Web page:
Proxy purchase resource launch

Dylan Macdonaldblog

Campaign challenges local authorities to clampdown on proxy purchasing

The award-winning You’re Asking For It campaign is raising awareness of the damaging effects and criminal nature of buying alcohol for under 18s.

Following a successful local-authority-wide roll out in North Lanarkshire, campaign partners have developed an online resource to support local authorities and other local partners across Scotland hoping to follow suit.

Asking an adult to buy alcohol for under 18s is one of the most common tactics used by young people to access alcohol. The Licensing (Scotland) Act 2005 states that it is an offence for a person to “act as an agent for a child in purchasing or attempting to purchase alcohol”. This is also known as proxy purchase.

The online resource was launched at an event in Motherwell and was attended by over 100 people. Attendees included representatives from 17 local authorities, Police Scotland, the retail sector, alcohol producers, health workers and many more.

North Lanarkshire Council Leader Jim Logue said:

“As the first local authority to roll out the You’re Asking For It campaign, North Lanarkshire Council endorses the approach and we would encourage other local authorities to consider running the campaign.

“The health and wellbeing of our young people is important to us and You’re Asking For It has directly inspired further developments. In schools, where they are exploring community co-production to explore the key issues through drama and peer-to-peer learning, so that the young age group are aware of the dangers and consequences.”

 Over 300 retail outlets supported the North Lanarkshire campaign, while 14 proxy purchase hot spots were identified. According to Scott Porter Research there was a 34% increase in awareness of the legislation surrounding proxy purchasing amongst adults.

Superintendent Rob Hay said:

 “The aim of You’re Asking For It is to reduce the risk of harm and vulnerability to children. It’s an issue that negatively affects communities which is why we’re cracking down on proxy purchasing by raising awareness of the consequences.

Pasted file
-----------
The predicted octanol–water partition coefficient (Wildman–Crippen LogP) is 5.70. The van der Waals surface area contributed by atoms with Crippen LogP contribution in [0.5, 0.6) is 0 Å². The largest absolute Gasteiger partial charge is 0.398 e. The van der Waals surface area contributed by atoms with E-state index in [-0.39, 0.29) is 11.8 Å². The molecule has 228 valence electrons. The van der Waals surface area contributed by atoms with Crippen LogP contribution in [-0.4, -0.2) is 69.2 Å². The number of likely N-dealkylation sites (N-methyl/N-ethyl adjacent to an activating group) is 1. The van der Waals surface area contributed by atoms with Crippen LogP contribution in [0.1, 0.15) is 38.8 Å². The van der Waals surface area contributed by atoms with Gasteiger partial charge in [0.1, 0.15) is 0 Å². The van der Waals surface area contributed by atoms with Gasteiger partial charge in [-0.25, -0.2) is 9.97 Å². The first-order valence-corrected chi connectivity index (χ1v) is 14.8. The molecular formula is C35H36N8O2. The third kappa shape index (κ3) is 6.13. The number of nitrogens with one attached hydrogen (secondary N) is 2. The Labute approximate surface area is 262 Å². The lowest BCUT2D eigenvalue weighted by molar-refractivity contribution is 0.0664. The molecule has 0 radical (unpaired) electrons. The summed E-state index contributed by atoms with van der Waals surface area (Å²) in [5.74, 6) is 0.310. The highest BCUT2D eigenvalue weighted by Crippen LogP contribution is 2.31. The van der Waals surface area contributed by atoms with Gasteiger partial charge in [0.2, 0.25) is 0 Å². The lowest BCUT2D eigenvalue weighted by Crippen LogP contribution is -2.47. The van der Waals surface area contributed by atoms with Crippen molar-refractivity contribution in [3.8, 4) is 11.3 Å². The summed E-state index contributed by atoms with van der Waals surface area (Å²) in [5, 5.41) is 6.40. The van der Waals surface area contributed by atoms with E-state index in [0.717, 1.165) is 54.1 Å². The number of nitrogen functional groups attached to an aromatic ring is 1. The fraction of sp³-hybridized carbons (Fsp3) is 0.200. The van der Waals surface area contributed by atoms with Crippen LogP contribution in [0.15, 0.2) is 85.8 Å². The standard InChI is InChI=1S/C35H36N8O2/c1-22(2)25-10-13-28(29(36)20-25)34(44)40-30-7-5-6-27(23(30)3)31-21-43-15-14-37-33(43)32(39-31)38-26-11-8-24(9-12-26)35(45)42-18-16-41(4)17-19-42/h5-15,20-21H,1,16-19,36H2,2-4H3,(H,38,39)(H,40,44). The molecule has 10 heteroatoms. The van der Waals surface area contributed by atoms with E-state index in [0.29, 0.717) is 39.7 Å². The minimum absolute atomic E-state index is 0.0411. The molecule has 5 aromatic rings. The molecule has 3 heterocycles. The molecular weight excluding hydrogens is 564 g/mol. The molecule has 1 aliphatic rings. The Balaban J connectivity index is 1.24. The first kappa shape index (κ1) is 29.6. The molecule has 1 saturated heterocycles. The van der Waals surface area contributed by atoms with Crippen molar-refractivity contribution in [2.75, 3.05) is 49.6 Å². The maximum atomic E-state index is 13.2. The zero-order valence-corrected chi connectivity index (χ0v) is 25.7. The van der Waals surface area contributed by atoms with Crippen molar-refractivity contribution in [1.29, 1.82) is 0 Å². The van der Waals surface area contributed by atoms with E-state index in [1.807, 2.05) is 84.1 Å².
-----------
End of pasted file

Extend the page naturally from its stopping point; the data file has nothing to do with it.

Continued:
It is recognised that alcohol consumption is a factor in many crimes, both in terms of their commission and victimisation.  Supplying alcohol to children puts them at risk of harm, which is why it is so important that this campaign is a success. Alcohol-related antisocial behaviour and violence affects everyone. It might be someone you know who suffers.”

John Lee, Chair of the SAIP Campaigns Group and Head of Policy and Public Affairs, Scottish Grocers Federation said:

“Underage drinking plays a major role in antisocial behaviour, crime and violence in local communities. I commend the tireless work of council colleagues, Police Scotland, the retail community and public for rallying behind the campaign in North Lanarkshire.

Our focus now is to build on this success and combat the problem on a national level. It’s clear to us that, like in North Lanarkshire, there are partners operating with shared objectives, who just need the tools and structure to take action and make it happen.”

 Police Scotland analysts report that youth disorder incidents reduced by 10% in North Lanarkshire. The campaign also contributed to a 51% reduction of reports of children drinking on the street.

In addition to 38 adults being reported for buying alcohol for children, the campaign also led to two stores being reported for repeatedly selling alcohol to under 18s.

These results suggest that children have found it more difficult to source alcohol as a result of the widely publicised campaign.

The resource is designed to educate and support. It provides step-by-step advice, a useful case study example, artwork files for a wide range of creative assets plus evaluations from the pilot campaigns and roll out in North Lanarkshire. These can all be used to promote buy-in from stakeholders if you would like to see this campaign in your area.

Adults who buy alcohol for children may face a fine of up to £5,000. Depending on the circumstances you could also face a prison sentence of up to three months and a criminal record.